Manufacturing Assault Weapon

Discussion in 'The Powder Keg' started by BattleRifleG3, Apr 16, 2002.

  1. BattleRifleG3

    BattleRifleG3 G&G Evangelist

    Does anyone know if it would be legal for a regular FFL holding gunsmith to assemble assault weapons, test them, and demonstrate them to market them to law enforcement?
    Example: Assembling an HK-G3A4 parts kit with telescoping stock, marking the receiver as required by law.
    And what about class 3 weapons?
  2. There are various licenses and tax stamps for the different categories. To be a Class II manufacturer, you must become a Special Occupational Taxpayer. The details are on the ATF web site. I know a couple. Based on the hoops they jump through, I really wonder if it is worth the hassle. Plus one has to really wonder why cops would need that kind of hardware (I know why they want it).

  3. Big Dog

    Big Dog Retired IT Dinosaur Wrangler Forum Contributor

    BR, check the BATF home page. A buddy of mine was interested in this, but decided the hoops and red tape were just not worth it. Besides the BATF regs concerning class II manufacturers, you also probably need an occupational license, beaucoup insurance, and need to meet any local zoning regs, etc. This is not for the sqeamish!
  4. BattleRifleG3

    BattleRifleG3 G&G Evangelist

    What about semi-auto assault weapons?
  5. Big Dog

    Big Dog Retired IT Dinosaur Wrangler Forum Contributor

    Check out this site (the BATF Homepage):

    Here's a tidbit from the horses mouth, so to speak:

    (A7) Does the GCA prohibit anyone from making a handgun, shotgun or rifle? [Back]

    With certain exceptions a firearm may be made by a nonlicensee provided it is not for sale and the maker is not prohibited from possessing firearms.
    However, a person is prohibited from making a semiautomatic assault weapon or assembling a nonsporting semiautomatic rifle or nonsporting shotgun from
    imported parts. In addition, the making of an NFA firearm requires a tax payment and approval by ATF. An application to make a machinegun will not be
    approved unless documentation is submitted showing that the firearm is being made for a federal or state agency. [18 U. S. C. 922( o), (r), (v), and 923, 27 CFR 178.39, 178.40, 178.41 and 179.105]

    Basically, I think it would not be a good idea to do this.
  6. boneguru

    boneguru Guest

    wow, just for a toy, its easier to fill out the title paperwork and buy one already legal.
  7. BattleRifleG3

    BattleRifleG3 G&G Evangelist

    I was thinking along the lines of assembling quality weapons for local police forces. By quality, I mean something useful, not just trendy. I'm talking HK-91a4, or AR-10 with tele-stock and flash hider. I'm talking FALs and AKs, all of which are decent weapons but are generally not marketed to US law enforcement. I want police to carry quality weapons made to the specs of people who know what they want, who know what does the job, and know how to use them, not the trendy weapons that aren't as widely useful as they claim to be. Basically, an AR-15 and MP5 are not always the right weapons. I want to give police choices. Not that I'm in business or anything, just have ideas.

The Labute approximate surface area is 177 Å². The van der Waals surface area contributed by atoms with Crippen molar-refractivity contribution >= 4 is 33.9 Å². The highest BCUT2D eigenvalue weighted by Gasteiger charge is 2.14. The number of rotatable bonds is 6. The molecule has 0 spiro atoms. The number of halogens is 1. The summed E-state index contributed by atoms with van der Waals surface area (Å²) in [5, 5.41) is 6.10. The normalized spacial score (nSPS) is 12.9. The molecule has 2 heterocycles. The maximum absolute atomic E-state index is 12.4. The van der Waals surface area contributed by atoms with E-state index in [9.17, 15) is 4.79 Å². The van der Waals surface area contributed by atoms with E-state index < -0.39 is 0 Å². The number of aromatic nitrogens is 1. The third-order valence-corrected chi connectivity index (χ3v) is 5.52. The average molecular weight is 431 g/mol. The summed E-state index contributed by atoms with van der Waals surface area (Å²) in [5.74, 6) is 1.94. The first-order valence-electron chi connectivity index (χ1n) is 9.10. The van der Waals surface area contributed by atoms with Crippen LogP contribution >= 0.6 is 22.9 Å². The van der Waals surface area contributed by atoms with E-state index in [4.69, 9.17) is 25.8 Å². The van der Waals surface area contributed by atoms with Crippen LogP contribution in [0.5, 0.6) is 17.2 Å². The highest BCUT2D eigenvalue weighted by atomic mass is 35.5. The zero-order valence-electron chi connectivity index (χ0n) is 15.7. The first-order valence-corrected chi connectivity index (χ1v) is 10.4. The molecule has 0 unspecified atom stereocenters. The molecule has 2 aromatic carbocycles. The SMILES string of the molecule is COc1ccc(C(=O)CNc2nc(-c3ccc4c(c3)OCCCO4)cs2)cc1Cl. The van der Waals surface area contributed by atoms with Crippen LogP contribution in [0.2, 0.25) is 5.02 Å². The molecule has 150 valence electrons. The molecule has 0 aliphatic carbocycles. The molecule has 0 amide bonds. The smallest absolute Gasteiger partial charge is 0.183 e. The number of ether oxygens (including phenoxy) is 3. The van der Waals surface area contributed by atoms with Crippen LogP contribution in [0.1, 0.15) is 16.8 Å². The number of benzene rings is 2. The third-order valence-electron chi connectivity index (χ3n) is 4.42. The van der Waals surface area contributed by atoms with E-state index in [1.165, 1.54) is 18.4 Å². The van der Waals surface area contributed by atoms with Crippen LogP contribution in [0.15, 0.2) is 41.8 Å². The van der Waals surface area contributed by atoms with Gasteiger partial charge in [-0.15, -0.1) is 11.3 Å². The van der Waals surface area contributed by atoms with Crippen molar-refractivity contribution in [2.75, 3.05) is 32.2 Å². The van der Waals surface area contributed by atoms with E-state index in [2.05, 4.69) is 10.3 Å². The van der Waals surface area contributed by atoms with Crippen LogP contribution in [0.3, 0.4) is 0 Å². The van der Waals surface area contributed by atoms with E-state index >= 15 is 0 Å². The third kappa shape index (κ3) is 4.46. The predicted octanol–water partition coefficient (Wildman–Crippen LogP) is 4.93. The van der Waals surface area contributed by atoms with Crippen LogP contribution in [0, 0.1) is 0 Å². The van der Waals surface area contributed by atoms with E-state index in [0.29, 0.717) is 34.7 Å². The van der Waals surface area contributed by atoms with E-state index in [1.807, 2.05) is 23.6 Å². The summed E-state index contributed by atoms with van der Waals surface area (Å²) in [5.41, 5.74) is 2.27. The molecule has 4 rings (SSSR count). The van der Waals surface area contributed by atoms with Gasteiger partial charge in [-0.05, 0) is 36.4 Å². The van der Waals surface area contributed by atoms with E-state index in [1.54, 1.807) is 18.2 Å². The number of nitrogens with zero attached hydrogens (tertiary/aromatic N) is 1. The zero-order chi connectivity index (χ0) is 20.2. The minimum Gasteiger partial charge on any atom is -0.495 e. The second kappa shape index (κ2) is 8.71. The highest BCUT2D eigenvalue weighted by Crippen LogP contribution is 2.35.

8. Big Dog

    Big Dog Retired IT Dinosaur Wrangler Forum Contributor

    BR, I wasn't trying to put you off it, if you really want to. I like to see the cops get the best tools they can, given the job they have to do. It's just a lot of trouble to go through.
    We have a local Class II manufacturer who does exactly this type of work, and enjoys it. Our local LEO chiefs are very supportive. The Assistant Chief in a neighboring county has the machinegun shoots on his farm property. It's great going there, and getting to handle these weapons. The guy is a real artist in metal.
    It's a fascinating job, but it does take a lot of work. Good luck with it.

  9. Personally, I think a Marlin 30-30 lever gun and the occasional bolt action is plenty of rifle for law enforcement work. It's not firepower that LEOs need, it's marksmanship. They are not in the business of displacing large units and occupying territory.
  10. BattleRifleG3

    BattleRifleG3 G&G Evangelist

    So you'd need the same FFL as for full autos and other class IIIs? I thought a regular FFL could order assault weapons for sale to law enforcement. Is that true?
  11. Mike the JAG

    Mike the JAG Guest

    I've talked to J.D. Jones at SSK Industries. The red tape is horrific. Unless you were going to go into business full time, the headaches wouldn't be worth it.